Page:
Tuesday, February 10, 2009

Garden Hoars

An image of a hoary frost highlighting the exquisite "bones" of a garden seems to be an obligatory winter picture in English garden magazines. There are also many pictures of hoary frosts on wild gardens illustrating the winter interest of ornamental grasses and and other weather resistant perennials. Pictures of the morning dew sometimes fill the same niche.

I have always been a bit ambivalent about images of these ephemera unless I think about what they represent. While pretty in their own right I think they are representative of the wonderful emotional satisfaction of being out in the early morning garden. For me they represent the morning when everything is fresh (you, the day, the air, the light...). It is always a struggle during the week to walk through the garden to my truck in the exhilarating atmosphere of morning and drive off to work. I am grateful, however, that I have the garden setting that can evoke those exhilarating feelings. It is part of the lifestyle garden.

Wednesday, February 4, 2009

Garden Sanctuaries

A carefully tucked away garden sanctuary.
A mountaintop outcropping that offers a sort of spiritual experience, not just from the view but also from the journey to get there, the isolation, and the beauty of the rockery.

Winter is a time of contemplation and anticipation of the pleasures of the garden. The most profound book I know of for guidance for achieving the pleasures of the garden is not a garden book at all but one that defies adequate description in this brief format. It is A Pattern Language by Christopher Alexander, et.al. and was published in 1977. The book offers many axioms for planning a good living environment which often apply directly or indirectly to gardening (and thus my theme, lifestyle garden). In describing one axiom they say, We believe that every community, regardless of its particular faith, regardless of whether it even has a faith in any organized sense, needs some place where this feeling of slow, progressive access through gates to a holy center may be experienced. When such a place exists in a community, even if it is not associated with any particular religion, we believe that the feeling of holiness, in some form or other, will gradually come to life.... I extend this idea to the garden where I think every garden could benefit from a secret or special destination for repose and tranquility. The staging of the approach to and the siting of such a profound place can be an overriding theme of the entire garden. (At Kingwood Center, where I work, the swimming pool couldn't be accessed without going through a garden.) Illustrating such a place is a challenge because the all important approach is difficult to include.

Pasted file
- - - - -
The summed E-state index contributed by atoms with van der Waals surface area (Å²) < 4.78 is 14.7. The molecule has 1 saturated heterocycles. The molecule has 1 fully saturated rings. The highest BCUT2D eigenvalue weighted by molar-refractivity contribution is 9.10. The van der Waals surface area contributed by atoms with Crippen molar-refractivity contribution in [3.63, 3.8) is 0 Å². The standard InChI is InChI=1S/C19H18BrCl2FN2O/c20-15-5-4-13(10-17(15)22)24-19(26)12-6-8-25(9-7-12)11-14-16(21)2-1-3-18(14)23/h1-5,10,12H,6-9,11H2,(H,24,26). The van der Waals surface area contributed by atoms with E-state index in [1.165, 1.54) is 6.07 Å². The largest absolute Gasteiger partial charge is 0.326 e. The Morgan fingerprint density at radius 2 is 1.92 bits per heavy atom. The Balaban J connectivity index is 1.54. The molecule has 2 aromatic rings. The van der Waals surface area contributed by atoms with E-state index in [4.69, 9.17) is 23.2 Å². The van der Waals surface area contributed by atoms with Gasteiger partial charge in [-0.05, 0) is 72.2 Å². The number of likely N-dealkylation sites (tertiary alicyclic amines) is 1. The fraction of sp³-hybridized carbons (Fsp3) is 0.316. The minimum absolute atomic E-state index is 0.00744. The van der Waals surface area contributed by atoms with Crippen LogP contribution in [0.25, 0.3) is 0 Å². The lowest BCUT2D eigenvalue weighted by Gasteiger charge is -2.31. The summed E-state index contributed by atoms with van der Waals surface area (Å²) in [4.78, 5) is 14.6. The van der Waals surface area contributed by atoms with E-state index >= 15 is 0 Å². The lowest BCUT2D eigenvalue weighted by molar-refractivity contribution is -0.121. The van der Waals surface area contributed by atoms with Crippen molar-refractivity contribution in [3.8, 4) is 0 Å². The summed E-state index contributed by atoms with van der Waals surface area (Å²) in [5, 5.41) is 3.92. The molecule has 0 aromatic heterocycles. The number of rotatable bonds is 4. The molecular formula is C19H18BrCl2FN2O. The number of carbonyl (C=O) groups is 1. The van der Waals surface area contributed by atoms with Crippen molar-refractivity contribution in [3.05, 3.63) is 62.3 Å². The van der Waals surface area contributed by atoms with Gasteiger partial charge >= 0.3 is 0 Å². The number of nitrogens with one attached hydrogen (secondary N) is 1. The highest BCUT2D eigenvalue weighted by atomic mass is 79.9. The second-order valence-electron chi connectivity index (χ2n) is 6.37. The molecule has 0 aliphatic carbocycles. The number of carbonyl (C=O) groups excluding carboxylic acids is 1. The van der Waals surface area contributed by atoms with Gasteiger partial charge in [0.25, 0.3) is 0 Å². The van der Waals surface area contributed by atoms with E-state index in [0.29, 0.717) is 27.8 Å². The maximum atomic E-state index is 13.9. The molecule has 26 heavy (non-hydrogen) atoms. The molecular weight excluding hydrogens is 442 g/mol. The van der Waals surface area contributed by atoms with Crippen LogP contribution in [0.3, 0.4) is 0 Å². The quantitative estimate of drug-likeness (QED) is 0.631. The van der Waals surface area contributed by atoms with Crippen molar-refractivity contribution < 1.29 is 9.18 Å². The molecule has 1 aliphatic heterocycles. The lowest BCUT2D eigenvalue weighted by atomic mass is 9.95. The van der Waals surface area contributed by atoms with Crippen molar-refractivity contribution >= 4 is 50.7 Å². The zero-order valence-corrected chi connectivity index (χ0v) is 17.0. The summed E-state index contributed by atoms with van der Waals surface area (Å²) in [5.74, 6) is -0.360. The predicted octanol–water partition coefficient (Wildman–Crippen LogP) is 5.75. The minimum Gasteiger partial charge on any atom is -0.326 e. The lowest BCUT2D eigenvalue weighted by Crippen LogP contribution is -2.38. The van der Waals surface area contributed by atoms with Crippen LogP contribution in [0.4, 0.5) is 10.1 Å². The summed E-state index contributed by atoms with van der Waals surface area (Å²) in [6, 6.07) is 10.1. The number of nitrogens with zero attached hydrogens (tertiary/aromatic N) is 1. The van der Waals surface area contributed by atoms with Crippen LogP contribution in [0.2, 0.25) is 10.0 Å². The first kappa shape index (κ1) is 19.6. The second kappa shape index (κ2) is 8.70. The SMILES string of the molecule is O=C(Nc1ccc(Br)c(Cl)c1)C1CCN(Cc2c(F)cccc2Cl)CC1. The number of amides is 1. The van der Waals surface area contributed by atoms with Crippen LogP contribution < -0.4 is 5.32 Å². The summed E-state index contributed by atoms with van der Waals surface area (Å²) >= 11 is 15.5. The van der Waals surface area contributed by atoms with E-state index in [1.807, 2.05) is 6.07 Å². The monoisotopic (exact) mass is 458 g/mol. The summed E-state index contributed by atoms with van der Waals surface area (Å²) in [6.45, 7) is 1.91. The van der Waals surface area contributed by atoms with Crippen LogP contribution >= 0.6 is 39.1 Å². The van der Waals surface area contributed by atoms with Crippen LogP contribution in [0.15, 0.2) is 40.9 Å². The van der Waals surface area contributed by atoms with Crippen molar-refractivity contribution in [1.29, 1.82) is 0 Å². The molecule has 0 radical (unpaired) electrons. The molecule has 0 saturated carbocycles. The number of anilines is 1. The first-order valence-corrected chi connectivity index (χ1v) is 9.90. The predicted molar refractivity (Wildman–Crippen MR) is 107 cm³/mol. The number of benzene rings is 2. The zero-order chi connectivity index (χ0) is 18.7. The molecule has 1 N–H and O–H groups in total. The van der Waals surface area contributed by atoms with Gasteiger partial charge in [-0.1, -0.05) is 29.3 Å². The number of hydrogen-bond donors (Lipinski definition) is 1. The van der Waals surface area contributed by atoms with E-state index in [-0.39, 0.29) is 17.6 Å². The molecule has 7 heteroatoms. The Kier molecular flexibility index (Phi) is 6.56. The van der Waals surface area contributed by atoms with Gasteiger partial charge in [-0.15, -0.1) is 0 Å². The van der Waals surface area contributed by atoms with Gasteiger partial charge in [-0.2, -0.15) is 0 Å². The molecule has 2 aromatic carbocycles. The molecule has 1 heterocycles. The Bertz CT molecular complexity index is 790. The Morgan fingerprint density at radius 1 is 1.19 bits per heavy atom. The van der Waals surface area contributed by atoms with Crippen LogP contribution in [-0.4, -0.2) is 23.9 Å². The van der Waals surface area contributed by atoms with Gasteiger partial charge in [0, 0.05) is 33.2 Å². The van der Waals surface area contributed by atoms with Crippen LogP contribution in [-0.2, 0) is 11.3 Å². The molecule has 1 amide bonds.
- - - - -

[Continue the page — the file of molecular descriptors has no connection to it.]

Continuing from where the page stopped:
My fiance's family has the good fortune of owning a naturally occurring "sacred" place which they protect and revere as sacred but probably never describe it to themselves that way. One family member even wants to have her ashes scattered there. (See my dog above.) Not everyone can have a mountaintop rock outcropping, but many people can create a special spot in their garden that can convey an emotional or even spiritual sensation like an intimate little sitting area as in the top picture above.